Impoverished Girls Who Can’t Afford Sanitary Protection
Impoverished Girls Who Can’t Afford Sanitary Protection Face Health, Education Risks: How You Can Help
For girls living in impoverished countries, a first period is anything but a momentous rite of passage. Not when they’re forced to dig through trash heaps, cut tattered mattress bits or tear clothes into rags to create makeshift sanitary protection.
From Kenya to Bangladesh, girls living in poverty who can’t afford menstrual protection face health and education risks. There’s potential for infection from using scraps, and, what’s more, often times the sanitary napkins leak. Out of sheer embarrassment, girls just stay home from school.
Girls in Ghana, for example, miss up to five days each month when they have their periods, according to a study published last year by Oxford University.
A young girl named Fatuma, 16, lives in a Nairobi, Kenya slum. In the slum, there is commerce and industry, but no toilets, sanitation or garbage pickup. Residents pay a couple of shillings to use latrines and fill up plastic containers at a spigot. Bicyclists and vendors on the bumpy dirt roads dodge sewage and other debris.
Daily life in the slum is trying, and getting one’s period is one problem compounded on many others.
Although a pack of 10 sanitary pads costs some 70 shillings, or about a dollar, it’s an incomprehensible cost for someone whose family may have to choose between food and sanitary protection.
“We were just in a dead end,” Fatuma, 16, told one of the interviewers. “My parents couldn’t afford pads because they’re expensive. So I’d miss class — I’d miss math and science, my favorite.”
Fatuma says during that time of the month, she and her peers are called “p.g.” or “period girl” by the boys. There’s a stigma attached to menstruation that’s been ingrained in both boys and girls from a young age.
UNICEF has been working to address this negative perception attached to menstruation, according to senior UNICEF advisor for Sanitation and Hygiene.
A 2009 UNICEF study found that girls miss 20 percent of the school year in areas where menstruation is considered taboo.
In areas such as Bangladesh, women will leave their compounds during menstruation — out of shame, they’ll put their used period cloths in a stale corner where there’s mold and mildew.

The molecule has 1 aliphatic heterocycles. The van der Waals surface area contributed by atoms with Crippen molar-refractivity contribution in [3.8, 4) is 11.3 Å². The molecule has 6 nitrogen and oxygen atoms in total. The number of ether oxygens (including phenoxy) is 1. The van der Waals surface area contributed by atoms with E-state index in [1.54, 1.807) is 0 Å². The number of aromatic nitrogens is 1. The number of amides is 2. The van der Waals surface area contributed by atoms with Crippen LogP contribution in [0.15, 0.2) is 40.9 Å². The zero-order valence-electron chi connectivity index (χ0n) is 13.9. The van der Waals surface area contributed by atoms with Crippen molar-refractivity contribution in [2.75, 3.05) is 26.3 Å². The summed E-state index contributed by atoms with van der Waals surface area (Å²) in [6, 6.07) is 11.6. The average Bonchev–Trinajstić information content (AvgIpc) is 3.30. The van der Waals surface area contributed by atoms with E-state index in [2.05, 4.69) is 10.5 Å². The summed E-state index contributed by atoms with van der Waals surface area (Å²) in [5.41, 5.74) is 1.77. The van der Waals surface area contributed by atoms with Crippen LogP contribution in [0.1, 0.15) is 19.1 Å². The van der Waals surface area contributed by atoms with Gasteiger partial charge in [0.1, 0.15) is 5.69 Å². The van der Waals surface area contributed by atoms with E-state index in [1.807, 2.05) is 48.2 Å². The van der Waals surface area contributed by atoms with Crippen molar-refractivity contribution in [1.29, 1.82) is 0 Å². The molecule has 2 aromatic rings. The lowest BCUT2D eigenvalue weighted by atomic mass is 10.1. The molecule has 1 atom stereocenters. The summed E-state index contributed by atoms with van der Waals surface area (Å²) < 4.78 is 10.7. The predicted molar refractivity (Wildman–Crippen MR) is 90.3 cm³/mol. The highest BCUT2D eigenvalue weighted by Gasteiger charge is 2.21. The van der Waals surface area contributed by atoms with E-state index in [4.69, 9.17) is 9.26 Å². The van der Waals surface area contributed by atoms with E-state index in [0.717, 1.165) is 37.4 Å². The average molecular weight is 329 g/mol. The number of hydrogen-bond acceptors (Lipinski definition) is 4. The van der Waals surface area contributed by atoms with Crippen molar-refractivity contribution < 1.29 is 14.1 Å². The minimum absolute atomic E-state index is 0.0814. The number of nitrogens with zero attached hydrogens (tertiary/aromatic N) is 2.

The advisor said there’s hope, and points to the fact that HIV/AIDS used to be much more taboo to talk about, but it now stands as a model for how open the conversation around menstruation could someday become.
In most places like Africa menstruation is not something spoken about in front of men or certain categories of people. You can maybe discuss it with a Mother or Auntie – but if you look at how HIV/AIDS has increased discussion around sex and STDs, it’s encouraging. We still have a couple steps to go before menstruation gets there.
“Sex for pads”
If the best case scenario for these young girls is using old clothing and mattress bits, then the worst case is a young girl actually having sex in exchange for money — funds girls then designate solely for sanitary protection.
That happens a lot – They call it ‘sex for pads.’ The girls need money and don’t like to bother their mom or dad, who’s out doing casual labor for a couple dollars a day.”
With “sex for pads” so widespread, much of what we are doing is offering health and protection education. It’s not just a matter of providing handouts, we are creating a sustainable and an empowering system.
Source: By Rose George
Fatuma and a host of other girls are recipients of the menstruation kits. The kits contain eight reusable sanitary pads, a pair of underwear, soap and a reusable waterproof bag, along with education materials on HIV prevention.
The sanitary pads are made of 100 per cent cotton. The sanitary kits cost $25 to create and transport, and will last them for a period of 3 years.
So many girls have responded saying that being able to manage their period has relieved a problem that added to many others. Some of these girls are oprhans, come from single parent homes or just beyond poverty. Missing school is such a big deal to them because they rely heavily on the support of their teachers.